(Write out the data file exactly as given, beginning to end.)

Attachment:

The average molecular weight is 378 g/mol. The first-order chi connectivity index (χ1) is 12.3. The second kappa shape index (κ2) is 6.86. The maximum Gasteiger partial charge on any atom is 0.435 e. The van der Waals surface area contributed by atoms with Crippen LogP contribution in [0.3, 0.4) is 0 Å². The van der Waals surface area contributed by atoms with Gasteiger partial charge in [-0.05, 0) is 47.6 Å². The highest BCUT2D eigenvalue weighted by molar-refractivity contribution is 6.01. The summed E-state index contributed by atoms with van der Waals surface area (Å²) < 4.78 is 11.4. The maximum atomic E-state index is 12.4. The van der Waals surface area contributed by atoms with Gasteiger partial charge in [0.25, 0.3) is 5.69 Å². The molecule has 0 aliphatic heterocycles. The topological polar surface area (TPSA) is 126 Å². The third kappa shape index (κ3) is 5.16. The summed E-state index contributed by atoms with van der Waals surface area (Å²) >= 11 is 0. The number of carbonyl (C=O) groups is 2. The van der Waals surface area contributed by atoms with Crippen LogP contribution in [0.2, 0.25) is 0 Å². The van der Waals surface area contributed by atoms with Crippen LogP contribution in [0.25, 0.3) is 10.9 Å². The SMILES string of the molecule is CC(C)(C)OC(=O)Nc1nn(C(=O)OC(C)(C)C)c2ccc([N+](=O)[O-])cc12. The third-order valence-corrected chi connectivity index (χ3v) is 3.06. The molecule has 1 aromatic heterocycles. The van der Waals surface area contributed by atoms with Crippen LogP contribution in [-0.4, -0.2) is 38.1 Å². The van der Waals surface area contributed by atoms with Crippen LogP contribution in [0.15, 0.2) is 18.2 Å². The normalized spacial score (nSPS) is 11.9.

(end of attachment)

The average molecular weight is 378 g/mol. The first-order chi connectivity index (χ1) is 12.3. The second kappa shape index (κ2) is 6.86. The maximum Gasteiger partial charge on any atom is 0.435 e. The van der Waals surface area contributed by atoms with Crippen LogP contribution in [0.3, 0.4) is 0 Å². The van der Waals surface area contributed by atoms with Gasteiger partial charge in [-0.05, 0) is 47.6 Å². The highest BCUT2D eigenvalue weighted by molar-refractivity contribution is 6.01. The summed E-state index contributed by atoms with van der Waals surface area (Å²) < 4.78 is 11.4. The maximum atomic E-state index is 12.4. The van der Waals surface area contributed by atoms with Gasteiger partial charge in [0.25, 0.3) is 5.69 Å². The molecule has 0 aliphatic heterocycles. The topological polar surface area (TPSA) is 126 Å². The third kappa shape index (κ3) is 5.16. The summed E-state index contributed by atoms with van der Waals surface area (Å²) >= 11 is 0. The number of carbonyl (C=O) groups is 2. The van der Waals surface area contributed by atoms with Crippen LogP contribution in [0.2, 0.25) is 0 Å². The van der Waals surface area contributed by atoms with Crippen LogP contribution in [0.25, 0.3) is 10.9 Å². The SMILES string of the molecule is CC(C)(C)OC(=O)Nc1nn(C(=O)OC(C)(C)C)c2ccc([N+](=O)[O-])cc12. The third-order valence-corrected chi connectivity index (χ3v) is 3.06. The molecule has 1 aromatic heterocycles. The van der Waals surface area contributed by atoms with Crippen LogP contribution in [-0.4, -0.2) is 38.1 Å². The van der Waals surface area contributed by atoms with Crippen LogP contribution in [0.15, 0.2) is 18.2 Å². The normalized spacial score (nSPS) is 11.9.